Motion Computing J3500 arrives

I got hold of the Motion Computing J3500 this week, both the touch and Gorilla Glass models. As I mentioned in my last post I’ve been using the Fujitsu Lifebook T900, but I find that I use it almost exclusively as a slate. So I’m in the process of switching my mobile operations to the J3500.

Don’t get me wrong, I love the T900. It is certainly my first choice of convertible Tablet PCs. Fujitsu have been extremely reliable for us (less than 1% failure rates so far which is remarkable), and the T900 will continue to be my mobile video editing machine due to it’s performance profile.

I’m switching to the Motion Computing J3500 because of it’s smaller profile, dual battery setup (to be fair I could do this with the T900 too) and the Gobi mobile broadband. We don’t have mobile broadband as an option on the T900 here in Australia unfortunately.

So it’s onto the Motion Computing J3500 with touch. Here is a video that we shot to give you a little preview of it.

After using the J3500 and T900 for a few months now I am extremely impressed with Windows 7 and touch. The only drawback that I have found is that I am constantly touching the Wacom Interactive Pen Display in my office with my finger. I have to remind myself…

Written by brettg in: Tablet PC | Tags: , , , ,

Tablet PC – why you need to be patient…

Microsoft MouseEvery article I read about Tablet PCs in mainstream IT press seems to want label the Tablet PC as a failed concept. As I watch significant numbers of Tablet PCs walk out the door every month in our business, I chuckle every time I hear about it… Of course, even I’m old enough to know that it’s all happened before…

Into Personal Computing History…

In its current form, the PC mouse is now 42 years old, but it is really only 25 years since it went mainstream with the Apple Macintosh – 1984… Here’s what a respected PC journalist had to say about that:

"The nature of the personal computer is simply not fully understood by companies like Apple (or anyone else for that matter). Apple makes the arrogant assumption of thinking that it knows what you want and need. It, unfortunately, leaves the “why” out of the equation – as in “why would I want this?” The Macintosh uses an experimental pointing device called a ‘mouse’. There is no evidence that people want to use these things. I dont want one of these new fangled devices."

John C. Dvorak – Commenting on the mouse that came with the Apple Macintosh, San Francisco Examiner, 19 February 1984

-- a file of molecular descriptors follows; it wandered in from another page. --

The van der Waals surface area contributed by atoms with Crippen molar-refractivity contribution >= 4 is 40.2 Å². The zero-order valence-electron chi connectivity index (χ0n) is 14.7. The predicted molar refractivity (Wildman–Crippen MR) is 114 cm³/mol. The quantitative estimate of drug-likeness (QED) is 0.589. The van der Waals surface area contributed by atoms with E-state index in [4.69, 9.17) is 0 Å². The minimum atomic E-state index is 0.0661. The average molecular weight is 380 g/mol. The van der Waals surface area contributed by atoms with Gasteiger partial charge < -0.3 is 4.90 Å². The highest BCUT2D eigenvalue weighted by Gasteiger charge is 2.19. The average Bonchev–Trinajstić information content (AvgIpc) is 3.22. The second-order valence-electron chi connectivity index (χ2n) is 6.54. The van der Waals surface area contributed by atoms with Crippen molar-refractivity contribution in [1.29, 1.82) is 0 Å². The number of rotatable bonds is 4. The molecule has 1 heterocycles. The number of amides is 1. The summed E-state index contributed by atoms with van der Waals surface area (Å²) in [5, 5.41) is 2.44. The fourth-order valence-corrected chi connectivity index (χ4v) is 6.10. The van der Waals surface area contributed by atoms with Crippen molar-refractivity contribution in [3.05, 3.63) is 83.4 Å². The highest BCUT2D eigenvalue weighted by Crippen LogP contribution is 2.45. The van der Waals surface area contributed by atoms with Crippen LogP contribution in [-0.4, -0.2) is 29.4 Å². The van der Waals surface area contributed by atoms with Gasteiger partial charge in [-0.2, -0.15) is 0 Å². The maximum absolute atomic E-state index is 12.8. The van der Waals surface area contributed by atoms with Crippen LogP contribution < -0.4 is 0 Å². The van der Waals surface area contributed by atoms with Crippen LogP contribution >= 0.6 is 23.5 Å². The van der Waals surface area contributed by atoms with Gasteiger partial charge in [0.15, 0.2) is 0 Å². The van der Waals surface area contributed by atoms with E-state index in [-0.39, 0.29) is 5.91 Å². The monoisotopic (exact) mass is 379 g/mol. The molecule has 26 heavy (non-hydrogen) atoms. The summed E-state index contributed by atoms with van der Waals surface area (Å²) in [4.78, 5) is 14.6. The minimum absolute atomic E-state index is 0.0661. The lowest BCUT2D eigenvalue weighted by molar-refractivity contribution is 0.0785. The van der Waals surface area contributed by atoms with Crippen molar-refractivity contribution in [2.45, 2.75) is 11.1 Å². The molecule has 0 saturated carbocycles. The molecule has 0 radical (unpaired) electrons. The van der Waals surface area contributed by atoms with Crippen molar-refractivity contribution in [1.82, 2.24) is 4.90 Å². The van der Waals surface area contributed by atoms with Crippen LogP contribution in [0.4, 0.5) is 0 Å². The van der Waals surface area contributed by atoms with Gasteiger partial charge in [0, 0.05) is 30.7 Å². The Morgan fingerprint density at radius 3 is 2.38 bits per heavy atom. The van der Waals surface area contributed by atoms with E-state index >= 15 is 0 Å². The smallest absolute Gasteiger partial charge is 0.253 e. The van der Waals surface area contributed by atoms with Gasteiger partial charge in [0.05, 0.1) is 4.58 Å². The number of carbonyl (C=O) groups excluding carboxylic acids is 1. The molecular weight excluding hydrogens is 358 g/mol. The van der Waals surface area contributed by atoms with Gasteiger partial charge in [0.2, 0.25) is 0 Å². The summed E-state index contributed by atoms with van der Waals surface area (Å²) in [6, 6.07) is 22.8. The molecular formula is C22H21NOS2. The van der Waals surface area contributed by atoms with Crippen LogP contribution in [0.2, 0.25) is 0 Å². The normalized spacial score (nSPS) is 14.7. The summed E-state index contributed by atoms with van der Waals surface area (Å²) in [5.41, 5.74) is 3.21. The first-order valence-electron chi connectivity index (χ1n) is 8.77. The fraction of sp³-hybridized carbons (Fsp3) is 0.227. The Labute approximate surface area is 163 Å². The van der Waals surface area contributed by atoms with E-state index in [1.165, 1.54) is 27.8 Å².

Tablet PC Meeting With Paper And ScissorsThat pretty much sums up the way the tech journos  write about Tablets and UMPCs today…

Like the switch from keyboard to the mouse, most people will initially resist the change… I still know people who hate the mouse so much that they continue to operate completely without one.

That said, even I was still using PCs without a mouse well into the 90’s (we had PCs at home, not Macs). Nowadays, it would be practically impossible to work without a mouse (barring touch and pen input of course!).

I believe that the adoption of Touch and tablet technology is similar. Digital pen technology has been around in a commercial form for 20 years now, but it really hit the mainstream in 2001 (2006 for UMPC). So it’s been 9 years and things are getting exciting for a couple of reasons:

  1. Better hardware – outdoor / indoor screens, capacitive touch, low power processors, mobile broadband access.
  2. Better software – Windows 7, multi-touch, Android, better handwriting recognition and ink enabled apps like Microsoft Office.

HP TC1100 Convertible Hybrid Tablet PC with Docking StationSo the Tablet will continue to gain ground as  an accepted mainstream form of computing.

However, it won’t play out exactly the same. That’s because tablets are most useful in mobile scenarios, whereas the mouse could be used practically on a desktop. Practical Tablet PC use also has much higher software and processing requirements – like handwriting recognition and virtual keyboard input.

That means that unlike the mouse which is now attached to practically every PC, tablets will probably never gain that sort of presence. Additionally, they will take longer to gain mainstream acceptance.

Apple will have a good crack at it this year… like they did with the mouse, with the release of some sort of Tablet. But like the much like the mouse, they probably won’t be able to change the market overnight.

Also, if Apple do adopt touch input on a PC – as the mouse has taught us – it does not mean that Apple will ultimately own the market.

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